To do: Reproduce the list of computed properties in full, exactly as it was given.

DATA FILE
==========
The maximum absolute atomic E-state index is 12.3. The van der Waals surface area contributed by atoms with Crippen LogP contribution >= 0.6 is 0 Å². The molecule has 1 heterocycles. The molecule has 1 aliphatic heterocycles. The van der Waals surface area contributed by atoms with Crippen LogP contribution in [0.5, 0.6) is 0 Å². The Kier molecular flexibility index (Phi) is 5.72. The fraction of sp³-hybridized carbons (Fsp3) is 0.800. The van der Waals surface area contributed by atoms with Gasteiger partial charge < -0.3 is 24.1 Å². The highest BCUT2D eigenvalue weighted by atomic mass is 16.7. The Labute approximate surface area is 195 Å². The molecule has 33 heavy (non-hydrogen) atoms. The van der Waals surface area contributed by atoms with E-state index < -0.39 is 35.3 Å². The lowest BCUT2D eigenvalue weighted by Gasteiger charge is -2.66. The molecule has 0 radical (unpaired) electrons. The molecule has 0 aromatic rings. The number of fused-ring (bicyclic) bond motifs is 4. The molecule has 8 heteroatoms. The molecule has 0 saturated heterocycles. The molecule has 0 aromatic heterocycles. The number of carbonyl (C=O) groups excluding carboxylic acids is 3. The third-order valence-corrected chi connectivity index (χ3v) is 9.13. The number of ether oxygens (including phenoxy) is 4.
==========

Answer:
The maximum absolute atomic E-state index is 12.3. The van der Waals surface area contributed by atoms with Crippen LogP contribution >= 0.6 is 0 Å². The molecule has 1 heterocycles. The molecule has 1 aliphatic heterocycles. The van der Waals surface area contributed by atoms with Crippen LogP contribution in [0.5, 0.6) is 0 Å². The Kier molecular flexibility index (Phi) is 5.72. The fraction of sp³-hybridized carbons (Fsp3) is 0.800. The van der Waals surface area contributed by atoms with Gasteiger partial charge < -0.3 is 24.1 Å². The highest BCUT2D eigenvalue weighted by atomic mass is 16.7. The Labute approximate surface area is 195 Å². The molecule has 33 heavy (non-hydrogen) atoms. The van der Waals surface area contributed by atoms with E-state index < -0.39 is 35.3 Å². The lowest BCUT2D eigenvalue weighted by Gasteiger charge is -2.66. The molecule has 0 radical (unpaired) electrons. The molecule has 0 aromatic rings. The number of fused-ring (bicyclic) bond motifs is 4. The molecule has 8 heteroatoms. The molecule has 0 saturated heterocycles. The molecule has 0 aromatic heterocycles. The number of carbonyl (C=O) groups excluding carboxylic acids is 3. The third-order valence-corrected chi connectivity index (χ3v) is 9.13. The number of ether oxygens (including phenoxy) is 4.